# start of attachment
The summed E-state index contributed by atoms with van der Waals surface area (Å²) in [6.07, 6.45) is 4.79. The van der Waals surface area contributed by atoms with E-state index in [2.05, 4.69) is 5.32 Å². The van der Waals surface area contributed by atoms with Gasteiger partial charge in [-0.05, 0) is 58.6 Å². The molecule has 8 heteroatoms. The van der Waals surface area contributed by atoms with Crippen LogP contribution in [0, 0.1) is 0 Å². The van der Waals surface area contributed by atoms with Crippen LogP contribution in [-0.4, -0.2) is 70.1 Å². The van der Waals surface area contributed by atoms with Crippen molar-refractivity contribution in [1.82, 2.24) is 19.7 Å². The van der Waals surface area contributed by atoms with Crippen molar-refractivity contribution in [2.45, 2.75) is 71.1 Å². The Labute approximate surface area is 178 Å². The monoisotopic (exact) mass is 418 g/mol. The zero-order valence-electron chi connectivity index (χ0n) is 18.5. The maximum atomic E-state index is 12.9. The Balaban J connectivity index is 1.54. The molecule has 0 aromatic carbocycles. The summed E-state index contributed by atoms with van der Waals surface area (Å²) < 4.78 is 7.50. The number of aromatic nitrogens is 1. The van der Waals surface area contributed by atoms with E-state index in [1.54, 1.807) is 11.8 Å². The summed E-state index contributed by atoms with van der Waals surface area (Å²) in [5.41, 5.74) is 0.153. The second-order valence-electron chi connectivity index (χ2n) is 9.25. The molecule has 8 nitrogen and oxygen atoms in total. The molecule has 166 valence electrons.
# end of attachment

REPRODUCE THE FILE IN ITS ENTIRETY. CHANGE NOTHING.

The summed E-state index contributed by atoms with van der Waals surface area (Å²) in [6.07, 6.45) is 4.79. The van der Waals surface area contributed by atoms with E-state index in [2.05, 4.69) is 5.32 Å². The van der Waals surface area contributed by atoms with Gasteiger partial charge in [-0.05, 0) is 58.6 Å². The molecule has 8 heteroatoms. The van der Waals surface area contributed by atoms with Crippen LogP contribution in [0, 0.1) is 0 Å². The van der Waals surface area contributed by atoms with Crippen LogP contribution in [-0.4, -0.2) is 70.1 Å². The van der Waals surface area contributed by atoms with Crippen molar-refractivity contribution in [1.82, 2.24) is 19.7 Å². The van der Waals surface area contributed by atoms with Crippen molar-refractivity contribution in [2.45, 2.75) is 71.1 Å². The Labute approximate surface area is 178 Å². The monoisotopic (exact) mass is 418 g/mol. The zero-order valence-electron chi connectivity index (χ0n) is 18.5. The maximum atomic E-state index is 12.9. The Balaban J connectivity index is 1.54. The molecule has 0 aromatic carbocycles. The summed E-state index contributed by atoms with van der Waals surface area (Å²) < 4.78 is 7.50. The number of aromatic nitrogens is 1. The van der Waals surface area contributed by atoms with E-state index in [1.54, 1.807) is 11.8 Å². The summed E-state index contributed by atoms with van der Waals surface area (Å²) in [5.41, 5.74) is 0.153. The second-order valence-electron chi connectivity index (χ2n) is 9.25. The molecule has 8 nitrogen and oxygen atoms in total. The molecule has 166 valence electrons.